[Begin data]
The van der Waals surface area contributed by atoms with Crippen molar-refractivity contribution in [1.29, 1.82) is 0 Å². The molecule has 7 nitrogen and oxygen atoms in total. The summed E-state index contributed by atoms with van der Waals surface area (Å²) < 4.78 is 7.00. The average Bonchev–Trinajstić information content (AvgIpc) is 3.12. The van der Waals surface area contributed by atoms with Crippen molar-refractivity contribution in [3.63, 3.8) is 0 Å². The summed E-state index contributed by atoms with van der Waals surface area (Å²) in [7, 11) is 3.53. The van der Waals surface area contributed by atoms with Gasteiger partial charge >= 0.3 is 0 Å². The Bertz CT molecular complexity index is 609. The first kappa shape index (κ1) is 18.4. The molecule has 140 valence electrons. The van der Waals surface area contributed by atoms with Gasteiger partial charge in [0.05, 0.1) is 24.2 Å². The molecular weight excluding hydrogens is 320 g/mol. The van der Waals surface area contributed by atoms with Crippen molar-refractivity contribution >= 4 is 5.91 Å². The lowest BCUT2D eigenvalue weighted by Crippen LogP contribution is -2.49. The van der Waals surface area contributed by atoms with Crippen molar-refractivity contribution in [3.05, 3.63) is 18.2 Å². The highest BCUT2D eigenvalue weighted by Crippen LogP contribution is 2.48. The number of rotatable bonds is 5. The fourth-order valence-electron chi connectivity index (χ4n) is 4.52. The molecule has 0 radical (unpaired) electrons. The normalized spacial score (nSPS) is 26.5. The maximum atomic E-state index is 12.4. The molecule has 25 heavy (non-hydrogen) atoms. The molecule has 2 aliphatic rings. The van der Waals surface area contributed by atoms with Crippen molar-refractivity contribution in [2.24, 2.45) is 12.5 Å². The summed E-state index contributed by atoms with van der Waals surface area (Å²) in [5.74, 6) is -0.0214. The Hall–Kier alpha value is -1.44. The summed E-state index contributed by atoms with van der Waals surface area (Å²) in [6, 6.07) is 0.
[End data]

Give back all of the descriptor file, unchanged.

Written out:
The van der Waals surface area contributed by atoms with Crippen molar-refractivity contribution in [1.29, 1.82) is 0 Å². The molecule has 7 nitrogen and oxygen atoms in total. The summed E-state index contributed by atoms with van der Waals surface area (Å²) < 4.78 is 7.00. The average Bonchev–Trinajstić information content (AvgIpc) is 3.12. The van der Waals surface area contributed by atoms with Crippen molar-refractivity contribution in [3.63, 3.8) is 0 Å². The summed E-state index contributed by atoms with van der Waals surface area (Å²) in [7, 11) is 3.53. The van der Waals surface area contributed by atoms with Gasteiger partial charge >= 0.3 is 0 Å². The Bertz CT molecular complexity index is 609. The first kappa shape index (κ1) is 18.4. The molecule has 140 valence electrons. The van der Waals surface area contributed by atoms with Gasteiger partial charge in [0.05, 0.1) is 24.2 Å². The molecular weight excluding hydrogens is 320 g/mol. The van der Waals surface area contributed by atoms with Crippen molar-refractivity contribution >= 4 is 5.91 Å². The lowest BCUT2D eigenvalue weighted by Crippen LogP contribution is -2.49. The van der Waals surface area contributed by atoms with Crippen molar-refractivity contribution in [3.05, 3.63) is 18.2 Å². The highest BCUT2D eigenvalue weighted by Crippen LogP contribution is 2.48. The number of rotatable bonds is 5. The fourth-order valence-electron chi connectivity index (χ4n) is 4.52. The molecule has 0 radical (unpaired) electrons. The normalized spacial score (nSPS) is 26.5. The maximum atomic E-state index is 12.4. The molecule has 25 heavy (non-hydrogen) atoms. The molecule has 2 aliphatic rings. The van der Waals surface area contributed by atoms with Crippen molar-refractivity contribution in [2.24, 2.45) is 12.5 Å². The summed E-state index contributed by atoms with van der Waals surface area (Å²) in [5.74, 6) is -0.0214. The Hall–Kier alpha value is -1.44. The summed E-state index contributed by atoms with van der Waals surface area (Å²) in [6, 6.07) is 0.